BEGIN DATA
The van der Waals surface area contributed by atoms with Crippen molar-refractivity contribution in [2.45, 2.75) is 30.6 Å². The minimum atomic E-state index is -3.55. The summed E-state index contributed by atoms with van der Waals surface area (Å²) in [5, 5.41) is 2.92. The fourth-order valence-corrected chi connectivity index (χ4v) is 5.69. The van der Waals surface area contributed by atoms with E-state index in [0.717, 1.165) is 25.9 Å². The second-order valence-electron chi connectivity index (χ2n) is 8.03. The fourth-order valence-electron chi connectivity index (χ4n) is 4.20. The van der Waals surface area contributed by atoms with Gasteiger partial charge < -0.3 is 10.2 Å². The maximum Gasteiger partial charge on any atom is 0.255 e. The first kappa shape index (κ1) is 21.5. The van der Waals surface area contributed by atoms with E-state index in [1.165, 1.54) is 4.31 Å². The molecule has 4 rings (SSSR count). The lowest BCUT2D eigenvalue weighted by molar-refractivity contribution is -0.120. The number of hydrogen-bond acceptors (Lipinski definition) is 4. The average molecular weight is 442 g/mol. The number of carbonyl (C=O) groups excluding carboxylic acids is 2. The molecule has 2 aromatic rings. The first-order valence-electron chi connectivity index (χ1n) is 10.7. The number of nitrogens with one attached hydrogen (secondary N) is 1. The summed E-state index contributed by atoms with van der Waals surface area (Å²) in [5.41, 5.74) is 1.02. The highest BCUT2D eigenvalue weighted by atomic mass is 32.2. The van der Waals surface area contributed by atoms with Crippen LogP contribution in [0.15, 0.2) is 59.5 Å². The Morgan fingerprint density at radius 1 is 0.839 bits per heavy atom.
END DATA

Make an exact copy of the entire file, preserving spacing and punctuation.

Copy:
The van der Waals surface area contributed by atoms with Crippen molar-refractivity contribution in [2.45, 2.75) is 30.6 Å². The minimum atomic E-state index is -3.55. The summed E-state index contributed by atoms with van der Waals surface area (Å²) in [5, 5.41) is 2.92. The fourth-order valence-corrected chi connectivity index (χ4v) is 5.69. The van der Waals surface area contributed by atoms with E-state index in [0.717, 1.165) is 25.9 Å². The second-order valence-electron chi connectivity index (χ2n) is 8.03. The fourth-order valence-electron chi connectivity index (χ4n) is 4.20. The van der Waals surface area contributed by atoms with Gasteiger partial charge < -0.3 is 10.2 Å². The maximum Gasteiger partial charge on any atom is 0.255 e. The first kappa shape index (κ1) is 21.5. The van der Waals surface area contributed by atoms with E-state index in [1.165, 1.54) is 4.31 Å². The molecule has 4 rings (SSSR count). The lowest BCUT2D eigenvalue weighted by molar-refractivity contribution is -0.120. The number of hydrogen-bond acceptors (Lipinski definition) is 4. The average molecular weight is 442 g/mol. The number of carbonyl (C=O) groups excluding carboxylic acids is 2. The molecule has 2 aromatic rings. The first-order valence-electron chi connectivity index (χ1n) is 10.7. The number of nitrogens with one attached hydrogen (secondary N) is 1. The summed E-state index contributed by atoms with van der Waals surface area (Å²) in [5.41, 5.74) is 1.02. The highest BCUT2D eigenvalue weighted by atomic mass is 32.2. The van der Waals surface area contributed by atoms with Crippen LogP contribution in [0.15, 0.2) is 59.5 Å². The Morgan fingerprint density at radius 1 is 0.839 bits per heavy atom.